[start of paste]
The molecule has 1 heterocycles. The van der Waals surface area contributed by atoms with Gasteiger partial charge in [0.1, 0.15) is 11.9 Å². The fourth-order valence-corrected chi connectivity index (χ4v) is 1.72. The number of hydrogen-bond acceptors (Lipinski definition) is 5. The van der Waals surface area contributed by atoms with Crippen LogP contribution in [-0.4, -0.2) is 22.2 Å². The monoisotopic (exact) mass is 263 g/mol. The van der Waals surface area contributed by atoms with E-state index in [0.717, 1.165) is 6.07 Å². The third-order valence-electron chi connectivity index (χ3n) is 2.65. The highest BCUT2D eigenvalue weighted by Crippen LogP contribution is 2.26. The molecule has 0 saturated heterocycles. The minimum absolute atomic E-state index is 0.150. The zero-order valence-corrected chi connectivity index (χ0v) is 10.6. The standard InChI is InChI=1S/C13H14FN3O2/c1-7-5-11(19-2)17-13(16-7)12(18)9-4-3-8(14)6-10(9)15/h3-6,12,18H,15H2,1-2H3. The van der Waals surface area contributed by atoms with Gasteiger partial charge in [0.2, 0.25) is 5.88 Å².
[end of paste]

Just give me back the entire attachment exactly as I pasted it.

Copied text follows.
The molecule has 1 heterocycles. The van der Waals surface area contributed by atoms with Gasteiger partial charge in [0.1, 0.15) is 11.9 Å². The fourth-order valence-corrected chi connectivity index (χ4v) is 1.72. The number of hydrogen-bond acceptors (Lipinski definition) is 5. The van der Waals surface area contributed by atoms with Crippen LogP contribution in [-0.4, -0.2) is 22.2 Å². The monoisotopic (exact) mass is 263 g/mol. The van der Waals surface area contributed by atoms with E-state index in [0.717, 1.165) is 6.07 Å². The third-order valence-electron chi connectivity index (χ3n) is 2.65. The highest BCUT2D eigenvalue weighted by Crippen LogP contribution is 2.26. The molecule has 0 saturated heterocycles. The minimum absolute atomic E-state index is 0.150. The zero-order valence-corrected chi connectivity index (χ0v) is 10.6. The standard InChI is InChI=1S/C13H14FN3O2/c1-7-5-11(19-2)17-13(16-7)12(18)9-4-3-8(14)6-10(9)15/h3-6,12,18H,15H2,1-2H3. The van der Waals surface area contributed by atoms with Gasteiger partial charge in [0.2, 0.25) is 5.88 Å².